The public buildings include the town hall, court house and orphan hospital; and the industries are mainly connected with the cattle trade and the distilling of whisky.
The son entered the university of GÃ¶ttingen in 1735, and his work among the poor of GÃ¶ttingen led to the establishment of the present orphan house there.
The streets are well shaded, chiefly with elms. At Bath are the state military and naval orphan asylum, two homes for the aged, and a soldiers' monument.
Corsicana is the seat of the Texas state orphan home and of an Odd Fellows widows' and orphans' home, and has a Carnegie library.
His parents were in humble circumstances, and he was left an orphan at an early age.
It has a Carnegie library, and is the seat of an Evangelical Lutheran theological seminary (1865), of Lutheran homes for the aged and orphan, of the Milwaukee county hospital for the insane, of the Milwaukee sanatorium for nervous diseases, and of the north-western branch of the national soldiers' home, which has grounds covering 385 acres and with main building and barracks affording quarters for over 2000 disabled veterans, and has a hospital, a theatre, and a library of 15,000 volumes.
Many of these still remain in another form (the district hospital, the lunatic asylum, the gaol, two asylums for the infirm and destitute, the Protestant and Catholic orphan schools), involving a government expenditure which partly sustains the business of the town.
Within the state are also sixteen orphan asylums, and though these are private institutions, in all but one of them children are boarded at county or city expense.
Charitable institutions are numerous; among them are the Reading Hospital (1867), St Joseph's Hospital (1873), Homoeopathic Hospital (1891), the Home for Widows and Single Women (1875), the Hope Rescue Mission (1897) for homeless men, the Home for Friendless Children (1888), St Catharine's Female Orphan Asylum (1872), St Paul's Orphan Asylum for Boys, and the House of the Good Shepherd (1889).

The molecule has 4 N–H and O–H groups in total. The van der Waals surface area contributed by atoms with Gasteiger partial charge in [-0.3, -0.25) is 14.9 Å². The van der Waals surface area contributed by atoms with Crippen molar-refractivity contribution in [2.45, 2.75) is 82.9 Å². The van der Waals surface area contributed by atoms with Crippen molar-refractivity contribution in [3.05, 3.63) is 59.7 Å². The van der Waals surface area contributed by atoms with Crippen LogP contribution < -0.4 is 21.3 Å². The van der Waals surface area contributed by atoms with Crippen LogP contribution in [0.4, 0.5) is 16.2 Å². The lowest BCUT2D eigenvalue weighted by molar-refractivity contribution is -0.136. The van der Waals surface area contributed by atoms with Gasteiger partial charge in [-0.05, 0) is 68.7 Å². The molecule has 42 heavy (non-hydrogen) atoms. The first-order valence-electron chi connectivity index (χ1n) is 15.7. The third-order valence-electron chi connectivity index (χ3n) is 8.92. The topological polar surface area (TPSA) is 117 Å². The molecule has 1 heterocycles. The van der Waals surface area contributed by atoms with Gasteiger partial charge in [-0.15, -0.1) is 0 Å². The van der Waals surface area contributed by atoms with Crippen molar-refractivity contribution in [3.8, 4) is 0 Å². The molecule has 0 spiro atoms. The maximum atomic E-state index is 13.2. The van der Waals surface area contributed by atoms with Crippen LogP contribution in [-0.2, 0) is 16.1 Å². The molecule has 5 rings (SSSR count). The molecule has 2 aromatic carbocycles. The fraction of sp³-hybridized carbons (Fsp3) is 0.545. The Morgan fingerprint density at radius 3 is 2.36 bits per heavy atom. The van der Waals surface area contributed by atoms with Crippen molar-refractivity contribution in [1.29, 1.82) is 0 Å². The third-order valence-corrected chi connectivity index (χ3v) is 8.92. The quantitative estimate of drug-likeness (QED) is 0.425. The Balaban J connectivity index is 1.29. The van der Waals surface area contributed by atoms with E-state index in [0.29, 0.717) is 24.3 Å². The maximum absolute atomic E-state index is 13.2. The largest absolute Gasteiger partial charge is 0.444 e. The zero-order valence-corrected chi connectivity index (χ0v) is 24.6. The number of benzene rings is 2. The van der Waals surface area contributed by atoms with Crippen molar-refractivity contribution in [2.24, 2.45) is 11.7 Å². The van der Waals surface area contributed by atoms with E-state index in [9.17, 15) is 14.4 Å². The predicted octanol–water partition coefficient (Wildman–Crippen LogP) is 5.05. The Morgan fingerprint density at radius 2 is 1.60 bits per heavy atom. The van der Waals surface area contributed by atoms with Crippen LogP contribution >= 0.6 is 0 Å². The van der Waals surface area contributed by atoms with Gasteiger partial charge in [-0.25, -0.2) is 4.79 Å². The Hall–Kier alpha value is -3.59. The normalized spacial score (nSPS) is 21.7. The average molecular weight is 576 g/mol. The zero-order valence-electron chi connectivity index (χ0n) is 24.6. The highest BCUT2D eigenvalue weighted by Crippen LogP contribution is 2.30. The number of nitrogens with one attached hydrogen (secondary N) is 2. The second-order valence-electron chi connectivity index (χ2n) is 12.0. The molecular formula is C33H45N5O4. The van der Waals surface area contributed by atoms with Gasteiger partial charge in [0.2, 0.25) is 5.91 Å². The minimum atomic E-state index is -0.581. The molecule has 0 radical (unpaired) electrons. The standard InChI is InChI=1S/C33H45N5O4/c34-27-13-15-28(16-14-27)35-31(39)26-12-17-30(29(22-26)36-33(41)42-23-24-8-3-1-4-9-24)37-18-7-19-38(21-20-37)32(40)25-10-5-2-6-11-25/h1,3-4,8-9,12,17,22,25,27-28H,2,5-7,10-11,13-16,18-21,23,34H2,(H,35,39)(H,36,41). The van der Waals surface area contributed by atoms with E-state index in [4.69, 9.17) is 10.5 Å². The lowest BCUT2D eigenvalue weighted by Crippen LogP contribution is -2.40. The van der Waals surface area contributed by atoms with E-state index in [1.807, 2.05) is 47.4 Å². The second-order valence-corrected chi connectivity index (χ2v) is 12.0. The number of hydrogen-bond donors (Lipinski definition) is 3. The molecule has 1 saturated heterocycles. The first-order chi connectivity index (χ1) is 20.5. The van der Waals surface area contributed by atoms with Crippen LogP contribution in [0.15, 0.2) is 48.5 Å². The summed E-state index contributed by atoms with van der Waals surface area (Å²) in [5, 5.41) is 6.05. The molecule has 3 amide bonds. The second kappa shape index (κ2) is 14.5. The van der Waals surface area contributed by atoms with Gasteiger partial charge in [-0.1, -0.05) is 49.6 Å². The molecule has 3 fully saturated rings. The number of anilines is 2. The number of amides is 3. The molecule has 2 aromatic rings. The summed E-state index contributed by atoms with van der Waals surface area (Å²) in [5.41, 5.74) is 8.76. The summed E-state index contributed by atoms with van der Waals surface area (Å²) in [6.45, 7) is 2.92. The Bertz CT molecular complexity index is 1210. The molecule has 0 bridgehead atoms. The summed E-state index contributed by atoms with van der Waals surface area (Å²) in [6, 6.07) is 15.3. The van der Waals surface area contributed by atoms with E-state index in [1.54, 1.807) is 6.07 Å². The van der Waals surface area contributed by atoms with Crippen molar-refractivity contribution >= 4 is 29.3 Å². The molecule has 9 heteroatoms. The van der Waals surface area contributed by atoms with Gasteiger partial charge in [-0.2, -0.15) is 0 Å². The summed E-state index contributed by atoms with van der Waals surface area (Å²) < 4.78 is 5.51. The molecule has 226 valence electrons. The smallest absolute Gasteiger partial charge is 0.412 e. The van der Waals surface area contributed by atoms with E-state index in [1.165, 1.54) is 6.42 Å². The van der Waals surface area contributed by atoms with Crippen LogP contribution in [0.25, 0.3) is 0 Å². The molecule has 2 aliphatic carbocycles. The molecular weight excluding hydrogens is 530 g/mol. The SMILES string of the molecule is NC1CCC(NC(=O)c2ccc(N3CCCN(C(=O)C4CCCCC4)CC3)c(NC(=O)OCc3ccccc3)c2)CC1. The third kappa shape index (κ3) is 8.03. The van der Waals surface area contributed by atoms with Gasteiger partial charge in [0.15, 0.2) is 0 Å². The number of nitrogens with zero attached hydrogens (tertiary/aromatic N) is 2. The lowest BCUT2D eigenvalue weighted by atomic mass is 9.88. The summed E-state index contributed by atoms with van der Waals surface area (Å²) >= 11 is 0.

Among the charitable institutions are the City Hospital (1886), the Santa Rosa Infirmary (1869), maintained by Sisters of Charity, a House of Refuge (1897), a Rescue Home (1895), a home for destitute children and aged persons (1897), the St Francis Home for the Aged (1893), St John's Orphan Asylum (1878), St Joseph's Orphan Asylum (1871) and the Protestant Home for Destitute Children (1887).
Confucius says truly, "Virtue does not remain as an abandoned orphan; it must of necessity have neighbors."
Between 1881 and 1898 the chief increases took place in the endowments of hospitals; orphan asylums; infant asylums; poorhouses; almshouses; voluntary workhouses; and institutes for the blind.
Wakefield was for a short time at Westminster School, and was brought up to his father's profession, which he relinquished on occasion of his elopement at the age of twenty with Miss Pattle, the orphan daughter of an Indian civil servant.